Public should take precautions when swimming in affected coastal waters
State officials yesterday advised that once conditions are safe in areas affected by Hurricane Irene, the public should take precautions when swimming in coastal and sound-sidewaters, as excessive rains and flooding can increase levels of bacteria in the water.
“Waters impacted by Hurricane Irene can contain elevated levels of bacteria that can make people sick,” said J.D. Potts, manager of the N.C. Recreational Water Quality Program. “Floodwaters and storm water runoff can contain pollutants such as waste from septic systems, sewer line breaks, pet waste, wildlife, petroleum products and other chemicals. People should avoid swimming near storm water outfalls and inlets as these areas tend to have concentrated amounts of pollutants.”
Excessive flooding may also lead to the pumping of floodwaters into the ocean surf from coastal towns. People should avoid swimming in areas where this is occurring. There have already been reports of sanitary sewer malfunctions where sewage is overflowing manholes and lift stations. These overflows could potentially discharge into coastal waters.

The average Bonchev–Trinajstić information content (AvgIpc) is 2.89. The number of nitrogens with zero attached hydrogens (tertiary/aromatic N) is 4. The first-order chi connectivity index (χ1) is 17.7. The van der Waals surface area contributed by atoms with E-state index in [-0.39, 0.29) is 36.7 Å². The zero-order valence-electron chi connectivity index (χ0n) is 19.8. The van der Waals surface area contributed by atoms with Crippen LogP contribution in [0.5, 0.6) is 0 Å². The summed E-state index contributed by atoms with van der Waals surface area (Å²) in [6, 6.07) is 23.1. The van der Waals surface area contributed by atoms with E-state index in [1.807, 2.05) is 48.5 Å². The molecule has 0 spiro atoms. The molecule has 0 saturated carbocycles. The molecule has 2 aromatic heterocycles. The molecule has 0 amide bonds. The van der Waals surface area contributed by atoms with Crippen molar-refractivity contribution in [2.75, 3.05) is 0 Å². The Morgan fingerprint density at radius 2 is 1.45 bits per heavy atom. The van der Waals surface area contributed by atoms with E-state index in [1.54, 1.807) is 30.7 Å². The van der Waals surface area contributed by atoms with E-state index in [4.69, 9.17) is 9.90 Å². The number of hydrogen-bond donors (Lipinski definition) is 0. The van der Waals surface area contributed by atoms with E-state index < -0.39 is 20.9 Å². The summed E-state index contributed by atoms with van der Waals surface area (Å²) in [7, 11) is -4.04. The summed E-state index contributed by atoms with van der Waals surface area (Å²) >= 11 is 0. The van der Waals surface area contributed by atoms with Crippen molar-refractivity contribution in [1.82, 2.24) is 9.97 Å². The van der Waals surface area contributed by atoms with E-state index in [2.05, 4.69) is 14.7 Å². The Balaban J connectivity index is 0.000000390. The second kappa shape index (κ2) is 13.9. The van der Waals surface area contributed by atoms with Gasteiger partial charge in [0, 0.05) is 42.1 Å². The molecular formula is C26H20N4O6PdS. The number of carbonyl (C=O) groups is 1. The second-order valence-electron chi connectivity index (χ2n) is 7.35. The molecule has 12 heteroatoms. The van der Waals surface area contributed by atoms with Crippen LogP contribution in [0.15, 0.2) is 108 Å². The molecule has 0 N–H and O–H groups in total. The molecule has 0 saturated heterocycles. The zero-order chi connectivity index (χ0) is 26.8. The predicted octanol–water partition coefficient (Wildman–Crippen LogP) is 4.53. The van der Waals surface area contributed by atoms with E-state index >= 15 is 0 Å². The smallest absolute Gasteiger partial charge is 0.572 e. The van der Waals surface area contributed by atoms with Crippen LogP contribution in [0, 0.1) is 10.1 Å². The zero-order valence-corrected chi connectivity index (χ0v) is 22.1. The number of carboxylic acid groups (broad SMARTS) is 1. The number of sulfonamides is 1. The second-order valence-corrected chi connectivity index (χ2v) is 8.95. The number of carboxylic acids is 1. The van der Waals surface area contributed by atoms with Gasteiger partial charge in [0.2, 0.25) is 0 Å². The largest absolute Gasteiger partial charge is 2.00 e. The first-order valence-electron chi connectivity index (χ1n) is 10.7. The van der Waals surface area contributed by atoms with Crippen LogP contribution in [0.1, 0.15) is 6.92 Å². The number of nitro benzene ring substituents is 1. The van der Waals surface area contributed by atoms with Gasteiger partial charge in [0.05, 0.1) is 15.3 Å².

While state officials do not have laboratory confirmation that elevated bacteria are in the water, there is an increased chance that contamination is present, and that those swimming have an increased chance of adverse health effects.
The N.C. Recreational Water Quality Program in the Division of Marine Fisheries will test coastal waters in areas with excessive rainfall and flooding from Hurricane Irene. If the testing indicates high levels of bacteria, program staff will then issue swimming advisories for the affected areas.
The program samples 240 sites at ocean and sound beaches weekly from April to October in accordance with federal and state laws. Enterococci, the bacteria group used for testing, are found in the intestines of warm-blooded animals. While the bacteria group does not cause illness itself, scientific studies indicate that enterococci may indicate the presence of other disease-causing organisms.